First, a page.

It's International Women's Day
by Emma Smith
March is the month which includes International Women’s Day.
Following that theme here- from the perspective of a woman. Who doesn’t feel particularly ‘empowered’ through this day.
To be honest, I don’t really know what to feel, if anything, about this day. (Or much else for that matter, but, let’s stick to the task at hand.). I know that these days we dedicate to one particular event or group or type of food etc are to help us recognize and perhaps even attempt to honour one of these, but it means very little to me when there is a lot to be improved upon and little to no concrete action through these so called celebratory markers. Like Taco Tuesday- I know it’s there, but I really don’t honour it. And I hate that. I would love to honour Taco Tuesday, but it really isn’t a priority for me. So International Women’s Day, seems sort of like Taco Tuesday, to most. Except instead of tacos, women get one day a year, and tacos get 52.
So- I need to do better with Taco Tuesday, and the rest of the world needs to do better with recognizing and treating women as equal members of society, beyond one day a year, and performatively. We both have our work cut out for us- it isn’t a contest.
Unfortunately, I was introduced to gender inequality at a very, very young age. Maybe 6 or 7. I wasn’t even aware of it at first, really- one of my first memories is of watching one of the Karate Kid movies and asking why the mom was driving the car instead of the dad. Ouch. It’s also about the time when I found out that my brother was likely being treated better because he was… a boy! So things got personal. And it was at that point that I decided I had to be great at everything- because, obviously these idiots who think that boys are better than girls needed as many examples as possible proving the contrary.
A lot of it was positive, in a way. It made me force myself into learning (and loving) maths and to being completely fascinated by sciences. I knew that these areas of life and learning were considered to be best done by boys, but I made sure I focused on them. And I really enjoyed them- I still do. Critical thinking and application of mathematics is honestly one of my favourite parts of Zimt- but I know that this also is due to how I wired my brain, at a young age, to help me through a very difficult time. This very difficult time was also fuelled by truly sickening standards, which unfortunately took over my mental health. I suffered greatly through this and almost died, to be honest. But, delving into my love of maths, cultivated by this life’s stage predecessor, was almost meditative- instead of a confusing and exhausting world. It was a good little bandaid- because as my body was breaking down, I could at least go to calculus for a mental break.
I do wish, in many ways, that I had followed that passion. But, other aspects of my life took over, for better or for worse, and chocolate won.
In growing Zimt, I’ve been fully aware of outside perceptions- chocolate is kind of a lady thing. Women love chocolate. We’re just crazy for it. Right? Especially once a month, right? Really, we can’t focus on anything other than bonbons. I mean, chocolate is tasty. But that charm runs out reeeeeal quick. Especially as a maker, I find. Low margins, low volume, high morals- is how one friend described Zimt. Sounds about right!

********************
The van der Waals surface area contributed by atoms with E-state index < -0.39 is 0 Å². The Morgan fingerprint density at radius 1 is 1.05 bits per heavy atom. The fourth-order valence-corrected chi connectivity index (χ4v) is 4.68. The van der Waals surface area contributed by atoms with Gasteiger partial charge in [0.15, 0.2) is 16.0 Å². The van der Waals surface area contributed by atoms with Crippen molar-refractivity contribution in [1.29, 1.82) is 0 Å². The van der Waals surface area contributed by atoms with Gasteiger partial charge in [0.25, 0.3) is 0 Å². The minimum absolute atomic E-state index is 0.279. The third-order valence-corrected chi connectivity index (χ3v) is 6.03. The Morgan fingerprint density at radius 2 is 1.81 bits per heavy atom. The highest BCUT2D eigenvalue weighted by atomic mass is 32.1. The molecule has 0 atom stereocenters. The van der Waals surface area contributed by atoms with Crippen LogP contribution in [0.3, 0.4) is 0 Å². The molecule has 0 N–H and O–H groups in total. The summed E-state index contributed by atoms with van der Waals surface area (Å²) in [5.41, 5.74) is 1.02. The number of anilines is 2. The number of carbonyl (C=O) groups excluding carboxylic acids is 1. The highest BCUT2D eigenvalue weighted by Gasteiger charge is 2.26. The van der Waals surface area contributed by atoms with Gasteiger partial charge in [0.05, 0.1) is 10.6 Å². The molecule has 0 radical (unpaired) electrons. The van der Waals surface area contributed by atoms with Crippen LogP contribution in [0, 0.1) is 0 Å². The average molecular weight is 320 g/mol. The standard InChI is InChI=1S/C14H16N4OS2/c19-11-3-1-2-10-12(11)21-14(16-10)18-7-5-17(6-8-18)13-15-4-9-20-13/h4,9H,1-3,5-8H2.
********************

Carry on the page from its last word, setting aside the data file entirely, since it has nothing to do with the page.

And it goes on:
I’m not amazed by the prevailing belief that working in a chocolate factory must just be the most fantastical 'job' in the world. What people don’t realize is, it isn’t. And a lot of it isn’t work that a lot of society would think to be appropriate for women- at least traditionally, and when there are perfectly good men around to take over heavy tasks, because they are not busy being at war or something.
It involves heavy lifting- awkward, heavy lifting. Fixing equipment. Calculating. Forecasting. Management. Strategizing. Some of that I enjoy, some is just stressful and annoying, at best. But, in sharing this, I think it could serve as another example of work that women are perfectly capable of doing (and depending upon the person, exceptionally well), despite having qualities more traditionally perceived as masculine. In other words, no, a giant cauldron of melted chocolate doesn’t just sit in a factory that magically appeared for me to hover over and stir, smiling, all day. That would be so boring.
A little insight, in case this reaches an unlikely audience.
And, on that note, more insight, from two other lady makers- coming right up. Stay tuned for the next two posts!
For now, I’ll close with this.
Somewhere along the way, we forgot something- and that something, seems to me, that we are just… people. Men are also just people- you guys aren't inherently great. Women- we aren’t inherently great- and we deserve neither to be lauded nor disparaged just because of how we look and sound, nor our biology, and especially not its outputs.
We may have traits and fall somewhere closer to the middle of the bell curve- but we need to ask ourselves, why? International Women’s Day may only be 110 years old, but society began shaping how we perceive ourselves and one another long before that. So, while I may just have a tiny woman brain under a head of blond hair, I’ll employ it to see how that span of time and space may have played a role in how we got to where we are. And then, I’ll hone my critical thinking skills to keep working on making sure history doesn’t keep repeating itself.
Thanks for reading,
PS- As a fun aside, I was the jaded recipient of the words ‘I can’t imagine how hard it would be to be a woman business owner’ this past year. It’s almost like there’s some work to be done.